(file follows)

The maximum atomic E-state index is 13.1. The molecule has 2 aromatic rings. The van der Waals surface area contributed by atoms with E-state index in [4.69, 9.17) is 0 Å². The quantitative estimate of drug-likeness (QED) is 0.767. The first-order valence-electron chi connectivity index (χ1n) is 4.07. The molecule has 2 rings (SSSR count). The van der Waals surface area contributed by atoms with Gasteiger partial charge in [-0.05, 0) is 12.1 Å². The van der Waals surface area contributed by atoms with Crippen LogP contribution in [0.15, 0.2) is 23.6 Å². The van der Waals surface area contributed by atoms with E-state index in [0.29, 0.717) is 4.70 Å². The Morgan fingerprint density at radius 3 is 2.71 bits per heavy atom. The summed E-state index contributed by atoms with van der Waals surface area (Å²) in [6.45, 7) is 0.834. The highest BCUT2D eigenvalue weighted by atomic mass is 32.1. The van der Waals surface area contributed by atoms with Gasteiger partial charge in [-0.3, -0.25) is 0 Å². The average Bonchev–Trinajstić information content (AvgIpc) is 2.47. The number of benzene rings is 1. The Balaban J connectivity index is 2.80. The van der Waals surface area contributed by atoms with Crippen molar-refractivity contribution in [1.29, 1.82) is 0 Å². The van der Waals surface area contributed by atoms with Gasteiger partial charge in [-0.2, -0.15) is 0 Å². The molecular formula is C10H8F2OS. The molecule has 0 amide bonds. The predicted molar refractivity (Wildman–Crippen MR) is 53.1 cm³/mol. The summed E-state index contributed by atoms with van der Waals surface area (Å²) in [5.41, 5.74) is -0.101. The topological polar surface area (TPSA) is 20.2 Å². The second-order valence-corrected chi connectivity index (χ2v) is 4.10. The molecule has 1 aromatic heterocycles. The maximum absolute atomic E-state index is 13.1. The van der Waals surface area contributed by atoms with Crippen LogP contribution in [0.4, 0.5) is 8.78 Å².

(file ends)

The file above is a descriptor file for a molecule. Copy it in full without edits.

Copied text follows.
The maximum atomic E-state index is 13.1. The molecule has 2 aromatic rings. The van der Waals surface area contributed by atoms with E-state index in [4.69, 9.17) is 0 Å². The quantitative estimate of drug-likeness (QED) is 0.767. The first-order valence-electron chi connectivity index (χ1n) is 4.07. The molecule has 2 rings (SSSR count). The van der Waals surface area contributed by atoms with Gasteiger partial charge in [-0.05, 0) is 12.1 Å². The van der Waals surface area contributed by atoms with Crippen LogP contribution in [0.15, 0.2) is 23.6 Å². The van der Waals surface area contributed by atoms with E-state index in [0.29, 0.717) is 4.70 Å². The Morgan fingerprint density at radius 3 is 2.71 bits per heavy atom. The summed E-state index contributed by atoms with van der Waals surface area (Å²) in [6.45, 7) is 0.834. The highest BCUT2D eigenvalue weighted by atomic mass is 32.1. The van der Waals surface area contributed by atoms with Gasteiger partial charge in [-0.3, -0.25) is 0 Å². The average Bonchev–Trinajstić information content (AvgIpc) is 2.47. The number of benzene rings is 1. The Balaban J connectivity index is 2.80. The van der Waals surface area contributed by atoms with Crippen molar-refractivity contribution in [1.29, 1.82) is 0 Å². The van der Waals surface area contributed by atoms with Gasteiger partial charge in [-0.2, -0.15) is 0 Å². The molecular formula is C10H8F2OS. The molecule has 0 amide bonds. The predicted molar refractivity (Wildman–Crippen MR) is 53.1 cm³/mol. The summed E-state index contributed by atoms with van der Waals surface area (Å²) in [5.41, 5.74) is -0.101. The topological polar surface area (TPSA) is 20.2 Å². The second-order valence-corrected chi connectivity index (χ2v) is 4.10. The molecule has 1 aromatic heterocycles. The maximum absolute atomic E-state index is 13.1. The van der Waals surface area contributed by atoms with Crippen LogP contribution in [0.4, 0.5) is 8.78 Å².